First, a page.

Thursday, May 10, 2007

trolling and abuse as marketing strategy


When you wrestle pigs, like insult slinging trolls, all you do is get filthy, but the pig loves it.



Sometimes a poor performing product, like a hateful anti-Cluetrain book, comes out.

The trollishly foolish book is combative. It picks fights, because nobody cares about its content.

The book stridently argues against the democratization of the web, against the rise of individual voice. The book and its puppet author seethe with hostility toward level playing fields, consumer empowerment, and corporate accountability.

The book and its little author want to go back to one way broadcasting, no user comments, and no non-hierarchical networked collaboration. Command, tradition, and blind obedience is preferred to the looming grassroots victory, what they call "anarchy", a psyche-flush they so richly deserve and fear.

The trollish book sits there. Stupid.

Nobody knows what to do with the thing.

So they try to force people to pay attention to it. How? By launching a campaign of personal insult, abuse, and vulgarity. Accusing the target of being "high", drunk, on medication, gay, or worse.

Caring nothing for those who are "different" or disabled, they sling their hateful slurs all over the web, in blogs and Twitter, wherever the more successful, popular, and constructive people hang out.

Using abuse, bullying, taunting, and even criminal intent, they "troll": try to pick a fight with a select individuals, disrupt a cohesive online community, and (hopefully) garner some attention.

"Look at me! I'm attacking you! Don't you just hate it?" seems to be the cry for help that forms the foundation upon which the trolling abusers build their attack vectors.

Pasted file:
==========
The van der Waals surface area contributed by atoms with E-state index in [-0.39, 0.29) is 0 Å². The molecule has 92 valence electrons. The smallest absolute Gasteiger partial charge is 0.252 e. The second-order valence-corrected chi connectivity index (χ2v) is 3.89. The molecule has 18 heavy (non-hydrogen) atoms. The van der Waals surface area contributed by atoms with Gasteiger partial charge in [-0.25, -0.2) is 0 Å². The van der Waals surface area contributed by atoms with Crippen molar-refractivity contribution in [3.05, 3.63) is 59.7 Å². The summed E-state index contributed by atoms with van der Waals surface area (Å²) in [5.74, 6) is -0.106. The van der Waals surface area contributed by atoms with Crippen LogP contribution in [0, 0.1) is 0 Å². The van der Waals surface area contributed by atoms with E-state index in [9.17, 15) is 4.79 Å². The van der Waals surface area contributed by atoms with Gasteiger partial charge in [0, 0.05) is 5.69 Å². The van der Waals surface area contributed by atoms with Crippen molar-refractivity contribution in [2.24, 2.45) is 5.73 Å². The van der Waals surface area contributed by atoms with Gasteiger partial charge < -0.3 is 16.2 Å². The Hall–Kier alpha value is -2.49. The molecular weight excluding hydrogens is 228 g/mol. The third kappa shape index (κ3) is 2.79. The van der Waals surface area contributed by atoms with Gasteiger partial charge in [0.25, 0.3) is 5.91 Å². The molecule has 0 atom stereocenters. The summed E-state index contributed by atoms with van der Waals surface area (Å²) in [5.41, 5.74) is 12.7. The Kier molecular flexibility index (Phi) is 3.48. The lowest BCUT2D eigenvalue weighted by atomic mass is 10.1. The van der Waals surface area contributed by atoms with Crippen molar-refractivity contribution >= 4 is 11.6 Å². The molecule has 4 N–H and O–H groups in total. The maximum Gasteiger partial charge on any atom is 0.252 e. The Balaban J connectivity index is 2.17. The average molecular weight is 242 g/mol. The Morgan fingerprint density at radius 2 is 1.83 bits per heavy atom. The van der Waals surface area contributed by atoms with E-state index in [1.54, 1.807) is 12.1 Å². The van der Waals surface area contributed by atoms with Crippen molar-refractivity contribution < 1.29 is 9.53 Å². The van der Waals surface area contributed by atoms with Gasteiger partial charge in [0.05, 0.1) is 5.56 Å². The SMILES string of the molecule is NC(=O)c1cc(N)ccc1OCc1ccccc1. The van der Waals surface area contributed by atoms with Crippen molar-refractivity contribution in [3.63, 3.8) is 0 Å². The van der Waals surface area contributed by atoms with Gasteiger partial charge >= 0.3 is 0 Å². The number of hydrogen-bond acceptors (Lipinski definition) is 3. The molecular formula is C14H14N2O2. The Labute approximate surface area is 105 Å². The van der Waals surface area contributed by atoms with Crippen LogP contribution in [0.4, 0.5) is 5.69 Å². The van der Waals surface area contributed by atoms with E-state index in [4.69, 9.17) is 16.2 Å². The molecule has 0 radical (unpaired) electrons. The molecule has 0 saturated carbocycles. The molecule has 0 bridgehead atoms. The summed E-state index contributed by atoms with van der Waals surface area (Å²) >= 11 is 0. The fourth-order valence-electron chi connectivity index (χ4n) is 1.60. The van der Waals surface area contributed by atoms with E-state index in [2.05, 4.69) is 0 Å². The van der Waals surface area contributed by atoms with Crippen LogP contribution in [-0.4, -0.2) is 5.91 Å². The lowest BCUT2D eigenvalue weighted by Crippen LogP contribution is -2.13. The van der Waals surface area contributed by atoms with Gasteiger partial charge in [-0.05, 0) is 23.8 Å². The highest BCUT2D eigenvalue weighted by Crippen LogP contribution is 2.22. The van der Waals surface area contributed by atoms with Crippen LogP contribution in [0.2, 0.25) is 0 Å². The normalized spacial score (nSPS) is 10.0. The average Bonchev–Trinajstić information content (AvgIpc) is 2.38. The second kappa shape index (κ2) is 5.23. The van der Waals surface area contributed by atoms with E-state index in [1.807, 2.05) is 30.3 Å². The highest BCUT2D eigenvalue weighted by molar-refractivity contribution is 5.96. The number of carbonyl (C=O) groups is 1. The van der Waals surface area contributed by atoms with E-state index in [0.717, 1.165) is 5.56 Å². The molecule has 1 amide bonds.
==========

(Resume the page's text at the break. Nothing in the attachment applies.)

A lady or a gentleman will argue aggressively and knock the stuffing out of you intellectually. A good debater will be skillful in logic, complete in research, and fair in combat. But a troll is just a loser with envy issues.

Debate them? No.

Bash them? Sometimes maybe. If it seems appropriate, it can be fun for the whole family or office.

Ignore them? Yes, usually.

"Do Not Feed the Trolls" is a good policy. You'll notice that the savvy members of an online community do just that. They act like the troll is mute and invisible. The troll has been "shrouded", marked as dead to the conversation, null and void.

Abusive Marketing is not effective. A few thrills ensue as a community first recognizes the threat. After that, the troll is doomed to obscurity and unemployability.

They fade fast, you can surely count on that.

The more a person screams hysterically against Cluetrain and Web 2.0, the more money they probably lost on a failed dot com company. Unprincipled assaults on richer, more famous and mentally balanced individuals, this is their petty, pathetic form of vengeance.


Listening to "The Distance Between" CD by Great Lakes.

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